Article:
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The Sherman Antitrust Act was a federal statute passed by the Congress in 1890. Primarily penned by Sen. John Sherman, it was an act to protect trade and commerce against uncontrollable monopoly. For more information on The Sherman Antitrust Act read the fact file below or download our comprehensive worksheet pack to utilise within the classroom or home environment.
- In 1890, the U.S Congress passed the first antitrust law through the Sherman Act. It was one of the three core federal antitrust laws together with the Federal Trade Commission Act and the Clayton Act.
- Senator John Sherman (1823-1900), was a U.S Senator from Ohio. He served as the chairman of the Senate Finance Committee, Secretary of State under Pres. William McKinley, and Pres. Hayes’ Secretary of Treasury. Sherman was the primary author of the first antitrust act of America.
- It was the first federal attempt to prevent the concentration of economic powers among the few large corporations such as trusts.
- Prior to the Sherman Antitrust Act, trusts came to dominate America’s economy resulting in monopolies. Trusts can be defined as the arrangement of several stockholders consolidating their shares to a single set of trustees. Monopolies were established prohibiting fair trade to small businesses. Unregulated monopolies tend to control the market price. It also hinders the natural course of competitive market, thus damaging the economy.
- The Standard Oil Trust (1882) was the most famous trust, controlling 90% of the oil refinery industry. The same applied to industries such as sugar, tobacco, railroads, and steel.
- Market competitors were eliminated through various techniques including buying out, intimidation and violence, and control over the customers and products.
- The Sherman Antitrust Act was a result of intense public opposition to large monopolies. Small businesses and farmers protested due to high charges on their products’ transport dues, specifically by railroad companies.
- Prior to the Sherman Antitrust Act, several states enacted antitrust acts to address problems of trade and commerce, but they were all limited to intrastate business.
- The Antitrust Act was signed into law by Pres. Benjamin Harrison after an overwhelming vote by the Congress. It authorized the Federal Government to dismantle existing trusts and to preserve a competitive market. In addition, it could institute proceedings and investigations against trusts and cartels.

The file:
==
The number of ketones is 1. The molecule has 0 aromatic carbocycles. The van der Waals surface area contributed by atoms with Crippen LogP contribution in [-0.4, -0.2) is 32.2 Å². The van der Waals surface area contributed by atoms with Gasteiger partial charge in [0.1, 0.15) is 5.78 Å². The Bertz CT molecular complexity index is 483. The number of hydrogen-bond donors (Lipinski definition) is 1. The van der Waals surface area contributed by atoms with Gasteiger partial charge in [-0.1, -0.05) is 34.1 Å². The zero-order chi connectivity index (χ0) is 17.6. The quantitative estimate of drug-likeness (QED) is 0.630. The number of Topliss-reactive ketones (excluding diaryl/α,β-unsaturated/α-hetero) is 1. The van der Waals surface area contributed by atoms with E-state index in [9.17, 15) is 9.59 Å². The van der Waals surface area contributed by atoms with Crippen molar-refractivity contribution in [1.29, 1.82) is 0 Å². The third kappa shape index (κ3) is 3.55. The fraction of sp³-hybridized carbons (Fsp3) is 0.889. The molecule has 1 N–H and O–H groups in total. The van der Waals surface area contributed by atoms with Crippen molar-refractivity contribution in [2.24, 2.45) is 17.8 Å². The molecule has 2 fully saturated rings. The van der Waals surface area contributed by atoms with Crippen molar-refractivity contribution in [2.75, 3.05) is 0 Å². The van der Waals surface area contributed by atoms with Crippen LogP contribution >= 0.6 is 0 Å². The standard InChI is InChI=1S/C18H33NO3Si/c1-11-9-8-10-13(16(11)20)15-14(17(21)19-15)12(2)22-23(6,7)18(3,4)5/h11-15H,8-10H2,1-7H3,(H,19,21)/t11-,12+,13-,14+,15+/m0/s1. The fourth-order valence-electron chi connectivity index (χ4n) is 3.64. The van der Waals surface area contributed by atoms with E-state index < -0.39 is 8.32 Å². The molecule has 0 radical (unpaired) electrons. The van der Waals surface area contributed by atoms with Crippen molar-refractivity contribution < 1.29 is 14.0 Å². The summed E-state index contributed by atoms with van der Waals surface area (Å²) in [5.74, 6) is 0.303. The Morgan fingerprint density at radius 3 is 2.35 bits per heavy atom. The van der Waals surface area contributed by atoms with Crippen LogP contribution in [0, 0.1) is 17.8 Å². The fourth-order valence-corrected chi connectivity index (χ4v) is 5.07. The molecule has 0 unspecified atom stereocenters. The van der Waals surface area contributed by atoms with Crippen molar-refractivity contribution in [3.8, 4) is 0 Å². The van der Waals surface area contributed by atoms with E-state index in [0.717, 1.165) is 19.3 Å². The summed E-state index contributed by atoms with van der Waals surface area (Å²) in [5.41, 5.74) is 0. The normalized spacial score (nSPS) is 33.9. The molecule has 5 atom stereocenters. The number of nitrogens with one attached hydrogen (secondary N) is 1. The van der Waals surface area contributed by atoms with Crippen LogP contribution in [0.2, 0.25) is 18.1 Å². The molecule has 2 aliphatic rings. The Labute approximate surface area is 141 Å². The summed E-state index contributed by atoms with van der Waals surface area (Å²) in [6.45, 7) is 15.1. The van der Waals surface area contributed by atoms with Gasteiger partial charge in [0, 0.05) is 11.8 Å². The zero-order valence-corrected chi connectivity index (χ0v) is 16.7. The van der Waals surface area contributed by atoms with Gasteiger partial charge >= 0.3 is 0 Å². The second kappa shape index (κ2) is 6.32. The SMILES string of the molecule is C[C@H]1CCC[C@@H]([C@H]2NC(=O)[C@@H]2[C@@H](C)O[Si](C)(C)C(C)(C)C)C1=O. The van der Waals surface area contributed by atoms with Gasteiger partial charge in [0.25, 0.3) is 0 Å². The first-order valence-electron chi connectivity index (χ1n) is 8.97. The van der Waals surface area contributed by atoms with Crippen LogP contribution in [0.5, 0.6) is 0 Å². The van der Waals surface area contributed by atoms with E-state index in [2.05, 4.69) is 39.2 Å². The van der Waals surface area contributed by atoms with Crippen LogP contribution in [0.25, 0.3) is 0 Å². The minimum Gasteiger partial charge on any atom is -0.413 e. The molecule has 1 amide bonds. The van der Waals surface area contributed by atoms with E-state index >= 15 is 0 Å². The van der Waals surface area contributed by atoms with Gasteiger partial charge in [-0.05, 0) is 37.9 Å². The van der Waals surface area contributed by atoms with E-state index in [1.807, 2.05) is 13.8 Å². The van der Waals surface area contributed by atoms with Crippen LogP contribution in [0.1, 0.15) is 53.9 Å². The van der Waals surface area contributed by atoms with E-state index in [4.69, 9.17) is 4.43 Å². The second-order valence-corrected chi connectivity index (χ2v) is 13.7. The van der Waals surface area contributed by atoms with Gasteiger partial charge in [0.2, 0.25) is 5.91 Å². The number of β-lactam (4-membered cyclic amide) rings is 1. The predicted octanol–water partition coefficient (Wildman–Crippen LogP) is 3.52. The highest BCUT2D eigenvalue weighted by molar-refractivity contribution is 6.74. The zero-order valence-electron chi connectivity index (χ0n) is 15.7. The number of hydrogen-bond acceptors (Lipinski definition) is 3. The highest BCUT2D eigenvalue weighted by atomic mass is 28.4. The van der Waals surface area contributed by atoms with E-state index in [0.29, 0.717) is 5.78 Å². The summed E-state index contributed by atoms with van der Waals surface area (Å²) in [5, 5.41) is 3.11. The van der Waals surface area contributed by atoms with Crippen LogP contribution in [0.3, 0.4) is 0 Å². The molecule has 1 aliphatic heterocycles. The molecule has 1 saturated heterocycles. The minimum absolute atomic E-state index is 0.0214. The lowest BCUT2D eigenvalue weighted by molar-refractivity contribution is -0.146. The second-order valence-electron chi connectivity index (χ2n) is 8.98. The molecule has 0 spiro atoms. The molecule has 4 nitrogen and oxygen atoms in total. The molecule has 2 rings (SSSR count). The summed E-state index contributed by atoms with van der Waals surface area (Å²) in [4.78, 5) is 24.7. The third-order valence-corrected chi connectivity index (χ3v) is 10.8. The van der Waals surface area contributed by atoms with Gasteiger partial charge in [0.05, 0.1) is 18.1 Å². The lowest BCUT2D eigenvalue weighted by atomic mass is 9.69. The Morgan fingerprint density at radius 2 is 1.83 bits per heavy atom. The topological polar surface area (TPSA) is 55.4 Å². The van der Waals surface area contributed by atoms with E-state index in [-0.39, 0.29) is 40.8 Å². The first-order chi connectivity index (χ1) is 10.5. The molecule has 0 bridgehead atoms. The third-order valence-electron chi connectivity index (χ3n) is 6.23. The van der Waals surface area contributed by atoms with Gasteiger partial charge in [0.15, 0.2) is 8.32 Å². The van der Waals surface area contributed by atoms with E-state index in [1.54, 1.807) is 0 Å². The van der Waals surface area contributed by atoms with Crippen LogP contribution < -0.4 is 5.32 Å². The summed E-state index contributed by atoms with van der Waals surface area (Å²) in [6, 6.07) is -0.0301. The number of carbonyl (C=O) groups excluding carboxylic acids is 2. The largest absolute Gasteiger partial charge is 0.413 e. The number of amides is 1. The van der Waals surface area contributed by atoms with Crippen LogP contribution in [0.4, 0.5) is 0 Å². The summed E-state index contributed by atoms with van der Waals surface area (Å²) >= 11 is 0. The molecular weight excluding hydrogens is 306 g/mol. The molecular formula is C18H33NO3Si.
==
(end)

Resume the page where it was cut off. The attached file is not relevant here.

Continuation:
- Provisions were enforceable by the Department of Justice through the federal courts. Violations were punishable by fines and imprisonment, while some firms were dissolved.
- President Theodore Roosevelt’s 1904 “trust-busting” campaigns were a success for the Sherman Antitrust Act, which moved for the dissolution of the Northern Securities Company. In 1911, Pres. William Howard Taft further employed the act against the Standard Oil Trust and the American Tobacco Company.
- By 1914, the Clayton Antitrust Act and the Federal Trade Commission were enacted to support the Sherman Antitrust Act.
- Henry Villard, president of the North Pacific Railway, led the campaign to repeal the act, which later failed.
- The concept of a monopolized market tends to control the very nature of a commercial society. By making innovation rare, due to non-competition of producers, customers were offered little variety.
The Sherman Antitrust Act Worksheets
This bundle contains 11 ready-to-use The Sherman Antitrust Act Worksheets that are perfect for students who want to learn more about The Sherman Antitrust Act which was a federal statute passed by the Congress in 1890. Primarily penned by Sen. John Sherman, it was an act to protect trade and commerce against uncontrollable monopoly.
Download includes the following worksheets:
- Sherman Antitrust Act Facts
- Senator John Sherman
- Economic Glossary
- Other Antitrust Acts
- Cartels Word Search
- Let’s Play Monopoly!
- Color Red or Blue
- Sherman Case Study
- Picture Analysis
- Poster Making
- Let’s Sum Up
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Link will appear as Sherman Antitrust Act (1890) Facts & Worksheets: https://kidskonnect.com - KidsKonnect, June 16, 2017
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